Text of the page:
DOJ Plans to Reschedule Cannabis

In a historic move, the U.S. Drug Enforcement Administration (DEA), which operates under the U.S. Department of Justice, moved on April 30 to reclassify marijuana as a lower-risk substance. The proposal comes after President Joe Biden asked the federal Health and Human Services Department and Attorney General Merrick Garland to review how marijuana is classified.

The DEA recommended cannabis be rescheduled from a Schedule I substance to a Schedule III controlled substance. Currently, marijuana is grouped with drugs including heroine, LSD and ecstasy. If reclassified, it would join “drugs with a moderate to low potential for physical and psychological dependence,” according to the DEA; such drugs include Tylenol with codeine, ketamine and testosterone.

Attorney General Merrick Garland submitted the rescheduling proposal to the White House Office of Management and Budget for review on April 30. From there, the proposal will undergo a 60-day public comment period, be reviewed by an administrative law judge and go through a hearing before it’s potentially approved.

The rescheduling does not affect marijuana’s legal status. However, while cannabis won’t be decriminalized or legalized on the federal level, its reclassification will ease legal business surrounding it.

 

Gov. Hochul Orders an Overhaul of the OCM

On Friday, Governor Kathy Hochul directed an operational overhaul of the Office of Cannabis Management (OCM). The overhaul follows the release of a 30-day assessment that identified significant structural limitations to the OCM that have affected the agency’s ability to fulfill its mandate to efficiently establish New York State’s cannabis marketplace.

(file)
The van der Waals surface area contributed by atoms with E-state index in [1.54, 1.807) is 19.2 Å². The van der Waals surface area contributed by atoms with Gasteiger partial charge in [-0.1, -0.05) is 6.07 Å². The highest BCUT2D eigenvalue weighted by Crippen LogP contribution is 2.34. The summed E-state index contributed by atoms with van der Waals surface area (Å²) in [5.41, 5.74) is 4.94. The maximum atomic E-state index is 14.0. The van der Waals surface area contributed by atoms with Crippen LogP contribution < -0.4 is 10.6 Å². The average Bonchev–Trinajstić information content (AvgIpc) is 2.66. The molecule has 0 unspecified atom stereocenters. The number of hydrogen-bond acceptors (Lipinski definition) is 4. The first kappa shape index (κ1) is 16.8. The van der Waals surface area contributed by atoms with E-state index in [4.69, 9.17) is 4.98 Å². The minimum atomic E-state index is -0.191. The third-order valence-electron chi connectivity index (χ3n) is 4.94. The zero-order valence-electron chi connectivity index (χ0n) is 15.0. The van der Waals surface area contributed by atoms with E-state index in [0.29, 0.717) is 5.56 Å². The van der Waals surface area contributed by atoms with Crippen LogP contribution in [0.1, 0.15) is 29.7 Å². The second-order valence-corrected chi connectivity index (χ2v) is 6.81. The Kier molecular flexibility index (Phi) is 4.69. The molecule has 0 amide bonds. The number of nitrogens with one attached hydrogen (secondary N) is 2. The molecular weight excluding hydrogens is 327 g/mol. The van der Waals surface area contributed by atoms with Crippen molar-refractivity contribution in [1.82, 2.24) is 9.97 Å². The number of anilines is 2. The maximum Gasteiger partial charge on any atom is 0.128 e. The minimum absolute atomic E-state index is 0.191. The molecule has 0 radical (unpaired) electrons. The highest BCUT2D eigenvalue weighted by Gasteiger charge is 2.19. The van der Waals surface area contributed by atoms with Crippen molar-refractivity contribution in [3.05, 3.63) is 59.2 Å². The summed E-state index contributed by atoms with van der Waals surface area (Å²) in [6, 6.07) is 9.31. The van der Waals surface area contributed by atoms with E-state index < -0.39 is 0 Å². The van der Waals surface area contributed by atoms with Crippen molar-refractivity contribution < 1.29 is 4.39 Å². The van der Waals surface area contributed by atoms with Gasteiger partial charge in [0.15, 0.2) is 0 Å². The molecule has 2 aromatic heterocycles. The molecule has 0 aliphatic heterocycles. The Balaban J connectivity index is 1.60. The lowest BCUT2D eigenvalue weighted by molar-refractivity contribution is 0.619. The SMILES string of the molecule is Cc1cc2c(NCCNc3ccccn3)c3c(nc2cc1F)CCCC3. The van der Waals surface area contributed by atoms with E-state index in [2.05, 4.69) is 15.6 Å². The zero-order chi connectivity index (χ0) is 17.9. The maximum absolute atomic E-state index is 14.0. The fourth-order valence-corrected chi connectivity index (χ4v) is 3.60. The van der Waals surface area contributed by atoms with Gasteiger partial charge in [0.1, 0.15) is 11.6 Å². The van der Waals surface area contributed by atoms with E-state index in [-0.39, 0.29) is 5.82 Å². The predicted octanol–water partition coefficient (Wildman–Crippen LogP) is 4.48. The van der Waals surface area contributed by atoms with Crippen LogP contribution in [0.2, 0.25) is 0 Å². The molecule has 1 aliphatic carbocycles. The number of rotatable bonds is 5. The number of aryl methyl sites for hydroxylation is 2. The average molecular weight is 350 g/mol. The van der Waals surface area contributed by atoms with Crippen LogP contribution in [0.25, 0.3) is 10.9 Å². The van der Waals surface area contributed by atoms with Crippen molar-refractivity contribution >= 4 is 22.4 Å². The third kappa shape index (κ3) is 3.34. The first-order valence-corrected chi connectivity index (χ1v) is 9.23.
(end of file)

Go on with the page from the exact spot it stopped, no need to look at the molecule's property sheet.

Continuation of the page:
The actions announced by the governor include:

  • Launching an enforcement task force to close illegal cannabis retail stores.
  • Fixing the internal licensing process and clearing the backlog for retail establishments who were required to apply with site control.
  • Committing to putting in place a service-level agreement to allow for completion of retail license applications within 90 days for future application windows.
  • Creating new communications tools, including regulatory bulletins and public dashboards to improve customer service.
  • Launching OCM cannabis map to improve the transparency surrounding licensed retail locations in summer 2024.
  • Adding staff to licensing, compliance and enforcement teams.
  • Strengthening agency foundations and management including hiring senior positions for customer service, internal controls and audit and operations.
  • Creating a 5-year strategic plan for the OCM.

The Gov. Hochul also announced the establishment of a $5 million grant program to help CAURD licensees and previewed the launch of the Cannabis Enforcement Task Force, which is set for this week. The Task Force is a major statewide effort to coordinate staff from several agencies to combat the illicit cannabis market. Through collaboration between the State Police, OCM, local law enforcement and other state agencies, the task force will be well equipped to tackle the full scope of illegal cannabis activity. OCM will also lead a robust civil enforcement effort with more than 150 inspectors from OCM, the Department of Taxation and Finance and other state agencies dedicated to padlocking as many illicit cannabis stores as possible over the next 90 days.

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